Tuesday, July 26, 2016

What did I miss?

Back from a week away, and, naturally, there were some mid-summer hockey happenings. Here are a few things that happened ...

• The WCHA hired Katie Million as its next vice president and women's league commissioner. She signed a three-year contract and will begin work on Sept. 2. Million replaces Aaron Kemp, who resigned in February. She comes from Lake Placid, N.Y., where she has been an executive with the New York State Olympic Regional Development Authority.

• College hockey's NCAA rules committee decided to table a proposal to change overtime to 4-on-4 play. Proposed as a way to increase scoring, the idea of playing 4-on-4 wasn't well-received by coaches. On their own, conference can, however, play 3 on 3 following the five-minute 5-on-5 OT in order to break ties for league standings (those results will still be considered ties for national consideration).

• All's quite on the Minnesota State-to-NCHC proposal right now. No matter what happens, the Mavericks do believe they've made themselves into a player that cannot be ignored any longer. Here's a link to my column on that subject that ran last week.

• The Free Press' Mark Fischenich on Monday covered the lease situation between Minnesota State and the city of Mankato/Verizon Wireless Center, the details of which are still being haggled over. Minnesota State could pay as much as $872,000 annually for use of the facilities, although that price could be lowered significantly with some incentives that are built into the yet-to-be-agreed-upon contract.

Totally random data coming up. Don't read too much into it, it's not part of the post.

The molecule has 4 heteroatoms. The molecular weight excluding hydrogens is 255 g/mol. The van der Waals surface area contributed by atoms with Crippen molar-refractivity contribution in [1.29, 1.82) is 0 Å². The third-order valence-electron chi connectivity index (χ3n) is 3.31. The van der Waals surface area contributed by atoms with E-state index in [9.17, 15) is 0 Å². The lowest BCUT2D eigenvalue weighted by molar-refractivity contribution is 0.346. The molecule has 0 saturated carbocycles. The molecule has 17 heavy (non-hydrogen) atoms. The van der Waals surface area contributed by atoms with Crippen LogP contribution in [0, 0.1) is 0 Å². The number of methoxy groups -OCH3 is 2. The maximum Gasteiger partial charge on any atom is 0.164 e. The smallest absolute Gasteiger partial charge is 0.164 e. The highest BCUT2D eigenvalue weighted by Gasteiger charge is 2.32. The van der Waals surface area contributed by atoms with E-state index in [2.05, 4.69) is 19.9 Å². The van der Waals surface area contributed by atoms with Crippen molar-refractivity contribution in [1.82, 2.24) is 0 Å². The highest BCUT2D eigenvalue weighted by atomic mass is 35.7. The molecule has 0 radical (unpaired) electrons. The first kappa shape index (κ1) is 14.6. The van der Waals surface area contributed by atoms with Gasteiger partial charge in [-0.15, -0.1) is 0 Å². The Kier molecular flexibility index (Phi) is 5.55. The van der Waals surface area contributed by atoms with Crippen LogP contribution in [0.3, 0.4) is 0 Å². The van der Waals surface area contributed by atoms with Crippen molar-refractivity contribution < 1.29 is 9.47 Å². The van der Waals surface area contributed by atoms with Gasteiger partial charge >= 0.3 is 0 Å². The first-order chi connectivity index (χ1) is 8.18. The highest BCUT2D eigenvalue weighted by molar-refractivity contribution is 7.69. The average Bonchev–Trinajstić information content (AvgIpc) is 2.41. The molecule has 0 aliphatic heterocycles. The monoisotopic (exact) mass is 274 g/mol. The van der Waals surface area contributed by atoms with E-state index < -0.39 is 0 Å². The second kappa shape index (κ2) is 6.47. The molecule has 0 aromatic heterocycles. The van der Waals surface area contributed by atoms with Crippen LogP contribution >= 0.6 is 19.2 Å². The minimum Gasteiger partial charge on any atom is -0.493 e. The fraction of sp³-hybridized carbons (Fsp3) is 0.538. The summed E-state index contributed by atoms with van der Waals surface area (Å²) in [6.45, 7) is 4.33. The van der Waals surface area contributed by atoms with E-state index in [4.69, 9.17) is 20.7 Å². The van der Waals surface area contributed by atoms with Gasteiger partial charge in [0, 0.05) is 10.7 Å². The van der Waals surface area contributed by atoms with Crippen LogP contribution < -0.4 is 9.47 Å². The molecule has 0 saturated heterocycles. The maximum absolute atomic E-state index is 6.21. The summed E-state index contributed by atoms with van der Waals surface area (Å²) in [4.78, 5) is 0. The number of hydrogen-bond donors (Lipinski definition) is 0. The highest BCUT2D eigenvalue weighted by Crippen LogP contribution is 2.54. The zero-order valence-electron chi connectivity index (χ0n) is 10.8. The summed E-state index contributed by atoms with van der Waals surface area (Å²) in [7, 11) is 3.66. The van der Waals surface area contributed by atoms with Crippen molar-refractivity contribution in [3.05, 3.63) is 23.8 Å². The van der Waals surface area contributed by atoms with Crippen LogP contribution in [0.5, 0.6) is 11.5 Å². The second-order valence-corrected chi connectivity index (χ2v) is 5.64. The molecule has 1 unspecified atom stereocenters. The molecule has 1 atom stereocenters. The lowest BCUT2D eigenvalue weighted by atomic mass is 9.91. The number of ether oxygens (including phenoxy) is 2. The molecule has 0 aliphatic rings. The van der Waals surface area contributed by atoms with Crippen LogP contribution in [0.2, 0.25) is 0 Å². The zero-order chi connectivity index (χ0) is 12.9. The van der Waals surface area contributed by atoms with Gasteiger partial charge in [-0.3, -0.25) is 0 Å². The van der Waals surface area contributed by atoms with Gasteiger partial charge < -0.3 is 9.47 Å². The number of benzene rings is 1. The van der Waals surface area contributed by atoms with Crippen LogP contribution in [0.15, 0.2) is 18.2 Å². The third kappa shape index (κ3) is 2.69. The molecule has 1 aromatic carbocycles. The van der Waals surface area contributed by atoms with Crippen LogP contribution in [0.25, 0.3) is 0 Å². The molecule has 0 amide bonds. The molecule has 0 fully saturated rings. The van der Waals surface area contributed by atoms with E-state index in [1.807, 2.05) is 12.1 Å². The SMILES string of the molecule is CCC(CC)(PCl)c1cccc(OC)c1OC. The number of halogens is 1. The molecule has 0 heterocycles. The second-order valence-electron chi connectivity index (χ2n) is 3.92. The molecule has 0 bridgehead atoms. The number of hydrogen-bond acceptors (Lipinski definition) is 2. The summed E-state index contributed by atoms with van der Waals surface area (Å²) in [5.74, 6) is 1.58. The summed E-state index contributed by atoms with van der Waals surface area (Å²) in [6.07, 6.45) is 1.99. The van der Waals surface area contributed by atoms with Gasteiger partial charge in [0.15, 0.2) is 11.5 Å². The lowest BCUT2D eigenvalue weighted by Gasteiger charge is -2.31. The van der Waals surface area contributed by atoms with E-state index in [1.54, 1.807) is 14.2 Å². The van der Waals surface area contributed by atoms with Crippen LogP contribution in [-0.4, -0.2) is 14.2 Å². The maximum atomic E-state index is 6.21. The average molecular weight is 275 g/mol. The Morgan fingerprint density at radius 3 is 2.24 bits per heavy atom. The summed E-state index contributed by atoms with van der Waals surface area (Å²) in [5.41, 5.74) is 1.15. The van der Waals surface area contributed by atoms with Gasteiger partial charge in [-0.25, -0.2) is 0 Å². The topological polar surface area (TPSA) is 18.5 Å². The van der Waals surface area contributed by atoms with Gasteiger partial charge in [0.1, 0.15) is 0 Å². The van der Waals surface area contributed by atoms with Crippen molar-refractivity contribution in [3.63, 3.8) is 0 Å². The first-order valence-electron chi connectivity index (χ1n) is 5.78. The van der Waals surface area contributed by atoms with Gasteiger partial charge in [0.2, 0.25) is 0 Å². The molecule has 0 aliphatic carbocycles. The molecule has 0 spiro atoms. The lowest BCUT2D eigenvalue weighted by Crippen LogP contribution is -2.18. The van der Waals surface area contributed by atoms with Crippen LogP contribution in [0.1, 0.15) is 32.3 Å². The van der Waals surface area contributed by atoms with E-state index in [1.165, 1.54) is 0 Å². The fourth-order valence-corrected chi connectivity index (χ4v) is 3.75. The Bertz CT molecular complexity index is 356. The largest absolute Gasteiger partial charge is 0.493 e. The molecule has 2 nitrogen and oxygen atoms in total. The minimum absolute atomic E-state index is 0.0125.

• Finally, the Dan Meyer Blue Line Club Golf Classic was held on Monday at the Mankato Golf Club, and it appeared that there was a good turnout for the fundraiser. Notably, some hockey alumni participated in the tournament, including Tim Jackman, Andy Hedlund, Peter Holoien, Brett Stern and Bryce Gervais.

Gustavus' Don Roberts dies

Sad news out of Gustavus Adolphus College and St. Peter as legendary coach Don Roberts died on Sunday after a battle with degenerative heart disease. He was 83.

Free Press sports editor Jim Rueda wrote about Roberts in Tuesday's paper. You can read more about Roberts on the Gustavus website, too.

Roberts, whom Gustavus named its hockey rink after, coached the Gusties hockey team from 1964 to 1997 and retired as the winningest coach in NCAA Division III history. He compiled a 532-290-25 record over 33 seasons, winning 13 MIAC titles. His win total currently ranks 20th all-time in college hockey and sixth in DIII.

Not bad for a guy who, as a student at Gustavus, played football, basketball and baseball.

I didn't have the chance to cover Roberts or his teams, having arrived in Mankato in 2000. However, he often could be seen at Gustie games, and it was always a pleasure to talk to him.